We got barely fifteen feet before a pool of the little faces bubbled up out of the concrete. We all changed direction in mid-run, like you see herds of gazelles doing in safari videos. The faces lurched to the side, disappeared, then began popping back up in our path. In the lead, Bart switched directions again, but the faces all oozed towards him. We were right on top of them. We didn't want to, but there was nothing else we could do -- we started running across them. But we stepped lightly, gingerly, more like hopping from clear spot to clear spot. The faces were all around us and there was just no way to avoid to stepping on them, which seemed to be what they wanted. Whenever one of my feet came down, it was unexpectedly uneven, like running across a beach of fist-sized stones, only the stones kept sliding around beneath you. I stubbed my toes, wrenched my ankles; I'd already lost my momentum and I was starting to lose my balance. My arms pinwheeled as I ran, my body twisted, and all around me, my brothers and sisters were doing the same.
The faces stayed right with us, and I knew it was only a matter of time before one of us tripped up and fell into them – I didn’t even want to think about what would happen then. Bart changed directions one more time, still trying to lead us out of the pool of cackling faces, but they stayed right with us, right around us. The sound they made was like a chorus of circular saws chewing into wood, and it was so loud and ear-splitting that I was sure it would wake up the entire city.
We tried changing directions one last time, but it was no use. The van was a dark smear in the distance, and nothing we did seemed to bring us any closer. We were heading towards the road when Isaac tripped up. I saw him stumble, his feet catching on more bumpy faces, then he lost his balance and sprawled sideways among the gremlin-ey mounds. Hannah and I were the closest, we instantly changed directions and converged on our brother. We grabbed arms and parts of his jacket and tried hauling him to his feet, all the while the sidewalk roiled beneath us. But he seemed to be snagged – in multiple places.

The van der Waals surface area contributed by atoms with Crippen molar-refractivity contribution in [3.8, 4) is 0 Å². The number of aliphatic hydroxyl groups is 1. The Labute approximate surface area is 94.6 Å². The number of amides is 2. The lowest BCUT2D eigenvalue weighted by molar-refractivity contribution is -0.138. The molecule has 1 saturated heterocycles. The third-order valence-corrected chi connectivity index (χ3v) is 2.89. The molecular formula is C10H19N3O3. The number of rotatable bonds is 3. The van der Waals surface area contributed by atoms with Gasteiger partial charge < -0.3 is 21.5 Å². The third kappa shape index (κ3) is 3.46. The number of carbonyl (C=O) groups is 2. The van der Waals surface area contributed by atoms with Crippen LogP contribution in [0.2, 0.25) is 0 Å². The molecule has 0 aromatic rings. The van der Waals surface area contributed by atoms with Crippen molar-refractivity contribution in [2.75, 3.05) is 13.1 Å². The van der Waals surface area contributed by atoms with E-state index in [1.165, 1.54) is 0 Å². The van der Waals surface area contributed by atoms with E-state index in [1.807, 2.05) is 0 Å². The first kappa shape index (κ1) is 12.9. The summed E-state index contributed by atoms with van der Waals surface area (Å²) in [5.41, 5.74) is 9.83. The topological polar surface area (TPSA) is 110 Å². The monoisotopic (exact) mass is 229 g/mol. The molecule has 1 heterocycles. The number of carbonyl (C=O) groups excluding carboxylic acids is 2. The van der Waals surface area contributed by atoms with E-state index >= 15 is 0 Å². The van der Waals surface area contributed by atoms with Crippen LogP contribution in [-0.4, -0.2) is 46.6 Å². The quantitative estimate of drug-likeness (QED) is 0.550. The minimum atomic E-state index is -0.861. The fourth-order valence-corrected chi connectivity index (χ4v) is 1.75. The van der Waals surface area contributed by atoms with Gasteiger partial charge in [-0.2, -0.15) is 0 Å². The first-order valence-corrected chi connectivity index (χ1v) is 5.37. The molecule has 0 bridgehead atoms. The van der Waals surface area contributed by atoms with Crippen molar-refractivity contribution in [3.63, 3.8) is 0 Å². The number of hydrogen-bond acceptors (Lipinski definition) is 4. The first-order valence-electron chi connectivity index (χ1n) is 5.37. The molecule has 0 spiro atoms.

Isaac yelled, “Ow, ow, ahh!” and tried to scramble up, but too many parts of his clothing were pinned to the sidewalk. The creatures kept snarling and hissing and laughing and pinching, and we couldn’t get him free. Suddenly I got one of those monstrous bursts of energy, the kind that’ll let you topple a car or rip through a wall if you’re mad enough. With a growl of my own, I hauled on Isaac’s arms with all of my strength. I heard tearing cloth, and then he popped to his feet.
Of course there was this one teensy problem. I hadn’t noticed that one of the little buggers had the heel of my combat boot in a death-grip. When I tried to help Isaac up, I was forced to step back, only I couldn’t. You see my dilemma?
So I fell straight to my back.
Instantly little stone fingers were pinching me and poking me, and scrabbling along my body to get handfuls of clothing. It hurt (and tickled), and freaked me right the heck out. I panicked. I howled. I called for help.
And then they were all there.
All my brothers and sisters, all around me, tugging on me. But the fingers had hold of too many places. I don’t why, but they had way more of a grip on me then they’d had on Isaac. Maybe cuz he fell to his hip and one side, and I was spread-eagle on my back. My siblings were shouting and the faces were shrilling, and my limbs were being pinched from below and wrenched from above. Bart’s voice rose over the whole kooky mob, “Let. Go. Of my. Baby. Brother!”
Then he got really mad. He started stomping and hollering, and jerking waaaaay too hard on my right arm. Miriam was yelling something – I thought she was yelling at Bart to be careful – but she was yelling at me. I couldn’t make it out; things were just too wild, you know? Then she reached down and unzipped my field jacket, only she did it all passive-aggressive like I was some helpless toddler who couldn’t have done it myself. In the midst of all my peril, I found myself a little irritated at her, but then I finally understood what she was trying to tell me.
“Slide out of your jacket!”
And yeah, it was a good idea. Only I couldn’t.
“Let go of my hands!”
Isaac, on my left, had the sense to let go. Bart, on the other hand (literally), was still in a freaking rage. He was doing something weird, too. He had my arm kind of across his lap, and he was half-kneeling, half bent-over, roaring down into the impish faces. It looked like his mind had snapped, and of course, there’s only one thing you can do with a person who’s hysterical. I pulled my left arm out of my sleeve, then reached up and slapped him.
He was stunned. And he let go of my arm. I slipped that one free, then I was on my feet, then I was running. We all were.